The art of rejection and feelings of unrequited love is similar to someone pouring salt into an open wound, it stings and hurts but eventually you clean it out and get over it. Or so we think. I remember as a child, the ideals of love were so simple, you meet someone, and you fall in love and live happily ever after, the end. At least… that’s what my naïve self believed. Growing up, when I thought about love, I envisioned a feeling, an emotion that is endless and all consuming, an image of two people falling in love and riding off into the sunset only to live happily ever after. Recently, the idea of unrequited love boggles my mind. Where is the love for the ones who love but are not loved back? The dejection that is linked to someone not reciprocating your deeply rooted feelings, the sadness that is a consequence of wilful ignorance. Unrequited love is the illness to its counterpart, happiness and total contentment. A wise person once said, “Isn’t it ironic…we ignore those who adore us, adore those who ignore us, hurt those who love us, and love those who hurt us.” This wise person might have been onto something. Although highly cliché, this ironic sentiment is the basis for all of our romantic misgivings. While we might love love, we definitely do not like the idea of unrequited love. When we are not appreciated or loved in the same way, it creates a clash between the hope for our romantic present intertwining with that of our future relationships. The idea of unrequited love is something we have all experienced in some shape or form. Perhaps through a crush on the boy/girl at school, secret feelings for your best friend, a date or two with a guy/girl from Tinder but it does not work out. For whatever reason, fate, or the divine universe or whatever you might believe in is playing referee. Walking the halls of UTSC, I began to wonder whether this problem was a recurring phenomenon amongst my peers. How many times have you been dragged through the mud in the pursuit of love?
They say it is better to have loved than lost but what if you are a victim of both? This is precisely what unrequited love is, the painful instance of loving someone who does not feel the same way. To think about unrequited love and rejection, we must first look at the critical component of who is involved. There’s a naïve- butterflies in your stomach-can’t sleep without thinking about it- stage in a relationship that has you transfixed and convinced that everything is fine and dandy, when that is not always the case. The majority of the time, we fantasize and project our own dreams and expectations onto the other. This in turn allows for disappointment when things do not work out between the other person. I asked a few students at UTSC about this conventional set of notions and I was surprised to find out the different levels of unrequited love/rejection that existed. When asked about experiencing this issue, Idil, a third year arts management student said, “I remember back in high school, I guess I kind of experienced it with one guy…” she added, “it eventually led to something better cause I ended up getting with his friend instead!” after laughing jokingly, she later added: “When I think about love, I think about the relationship between me and my cat, Chester. He’s like a user and abuser, I give him my all and he doesn’t appreciate me as much as I appreciate him, and he chooses every family member but me! But honestly, it’s life! Not everybody is going to love you or like you at some point in your life but you gotta move on and appreciate yourself for who you are and KNOW that there are other people out there that will appreciate you back… maybe I should get a new cat though…”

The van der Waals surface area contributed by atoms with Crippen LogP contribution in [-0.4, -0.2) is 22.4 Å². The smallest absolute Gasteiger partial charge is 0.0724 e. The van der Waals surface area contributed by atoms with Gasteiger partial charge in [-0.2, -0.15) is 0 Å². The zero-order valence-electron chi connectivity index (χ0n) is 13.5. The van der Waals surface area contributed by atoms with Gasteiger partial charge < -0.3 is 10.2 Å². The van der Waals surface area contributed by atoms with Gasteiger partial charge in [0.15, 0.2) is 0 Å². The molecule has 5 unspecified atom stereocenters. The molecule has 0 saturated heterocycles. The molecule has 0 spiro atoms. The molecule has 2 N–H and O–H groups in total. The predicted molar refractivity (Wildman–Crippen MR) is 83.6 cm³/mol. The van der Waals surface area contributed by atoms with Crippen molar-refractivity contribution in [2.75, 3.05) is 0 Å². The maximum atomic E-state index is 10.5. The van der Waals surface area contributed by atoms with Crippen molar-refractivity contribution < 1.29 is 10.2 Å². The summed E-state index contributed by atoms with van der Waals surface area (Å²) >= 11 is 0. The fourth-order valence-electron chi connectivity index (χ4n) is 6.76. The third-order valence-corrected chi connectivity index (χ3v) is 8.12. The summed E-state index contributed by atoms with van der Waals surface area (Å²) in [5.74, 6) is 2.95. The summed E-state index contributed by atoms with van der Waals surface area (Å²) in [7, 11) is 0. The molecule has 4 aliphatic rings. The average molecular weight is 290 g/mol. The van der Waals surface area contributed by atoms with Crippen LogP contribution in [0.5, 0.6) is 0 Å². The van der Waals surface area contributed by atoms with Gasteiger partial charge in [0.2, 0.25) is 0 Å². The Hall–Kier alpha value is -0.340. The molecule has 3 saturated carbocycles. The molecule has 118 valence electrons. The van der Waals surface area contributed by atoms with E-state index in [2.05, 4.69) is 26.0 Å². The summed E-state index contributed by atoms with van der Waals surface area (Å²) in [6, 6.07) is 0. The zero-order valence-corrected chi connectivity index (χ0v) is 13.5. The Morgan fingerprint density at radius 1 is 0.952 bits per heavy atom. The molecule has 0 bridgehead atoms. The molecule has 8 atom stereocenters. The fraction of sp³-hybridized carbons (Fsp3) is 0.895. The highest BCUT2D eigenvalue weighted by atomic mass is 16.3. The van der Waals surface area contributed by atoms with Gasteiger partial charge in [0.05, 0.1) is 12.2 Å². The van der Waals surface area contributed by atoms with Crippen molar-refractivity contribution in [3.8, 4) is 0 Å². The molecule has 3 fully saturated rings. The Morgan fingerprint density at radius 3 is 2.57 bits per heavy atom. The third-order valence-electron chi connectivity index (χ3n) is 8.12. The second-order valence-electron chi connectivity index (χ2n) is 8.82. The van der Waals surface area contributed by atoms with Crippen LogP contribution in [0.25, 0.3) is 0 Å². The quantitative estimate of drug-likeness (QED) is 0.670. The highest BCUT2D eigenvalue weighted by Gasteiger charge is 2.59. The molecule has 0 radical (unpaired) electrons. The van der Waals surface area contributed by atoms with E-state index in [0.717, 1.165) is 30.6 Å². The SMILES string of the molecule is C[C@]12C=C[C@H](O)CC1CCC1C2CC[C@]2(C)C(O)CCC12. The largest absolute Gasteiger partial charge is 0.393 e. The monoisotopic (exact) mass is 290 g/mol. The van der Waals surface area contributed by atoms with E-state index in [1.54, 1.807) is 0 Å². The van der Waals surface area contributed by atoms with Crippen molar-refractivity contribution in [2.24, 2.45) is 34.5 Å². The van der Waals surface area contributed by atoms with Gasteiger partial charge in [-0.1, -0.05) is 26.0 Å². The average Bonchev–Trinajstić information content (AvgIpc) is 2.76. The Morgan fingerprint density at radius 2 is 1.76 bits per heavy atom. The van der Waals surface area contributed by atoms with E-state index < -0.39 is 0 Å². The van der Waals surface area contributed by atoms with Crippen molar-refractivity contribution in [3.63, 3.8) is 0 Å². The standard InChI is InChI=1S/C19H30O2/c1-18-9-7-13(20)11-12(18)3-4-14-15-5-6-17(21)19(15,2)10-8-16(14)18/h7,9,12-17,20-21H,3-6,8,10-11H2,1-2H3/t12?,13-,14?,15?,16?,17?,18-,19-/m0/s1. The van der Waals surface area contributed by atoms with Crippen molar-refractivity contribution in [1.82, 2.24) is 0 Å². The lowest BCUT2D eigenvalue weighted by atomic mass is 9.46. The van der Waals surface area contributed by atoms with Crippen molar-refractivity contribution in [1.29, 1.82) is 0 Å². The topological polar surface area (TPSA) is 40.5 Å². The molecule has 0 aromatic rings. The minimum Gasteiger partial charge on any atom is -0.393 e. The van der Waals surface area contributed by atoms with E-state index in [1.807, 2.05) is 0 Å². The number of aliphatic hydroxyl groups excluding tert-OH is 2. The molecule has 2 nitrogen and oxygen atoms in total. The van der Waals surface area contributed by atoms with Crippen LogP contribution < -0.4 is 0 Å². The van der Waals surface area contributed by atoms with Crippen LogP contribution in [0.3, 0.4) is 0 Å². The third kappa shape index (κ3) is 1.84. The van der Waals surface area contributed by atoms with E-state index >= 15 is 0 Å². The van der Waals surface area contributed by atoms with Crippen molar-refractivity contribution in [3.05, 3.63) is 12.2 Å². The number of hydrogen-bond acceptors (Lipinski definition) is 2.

The social aspect of rejection is one that is the basis of all fundamental romance. It is evident in the Films/TV shows we watch, the books we read and the music we listen too. “When I think of unrequited love, I think of rom-coms! Movies like Never Been Kissed and 500 Days of Summer are the backbone of our society.” says Nikita Singh, a fourth year Health Studies student. Time and time again, the hurt and turmoil that people feel through this unrequited love is one that is a synthesis of the romantic period. Hurt and pain sells, if you don’t believe me, ask Drake! In this commercialized appraisal of unrequited love, how do we even begin to pick up the pieces of our broken selves to ensure moving on? The idea of self-reflection and healing is the most crucial step in order to recover from the sting of rejection and unrequited love. The first thing you need to realize is, it’s their loss! As overused and wildly cliché as that sentiment is, your actions of infatuation are not made in vain if someone does not appreciate and love you for who you are. You are a badass! You are smart; you are loyal (I appreciate you *DJ Khaled Voice*). Aashna Thakkar, a fourth year New Media Studies student had some final wise words to share, “If a guy rejects you, it’s his loss! There’s plenty of other fish in sea, as they say!” So despite initial fears and reservations, continuously putting yourself out there will contribute to your experiences and drive you one step closer to your desired, everlasting romance.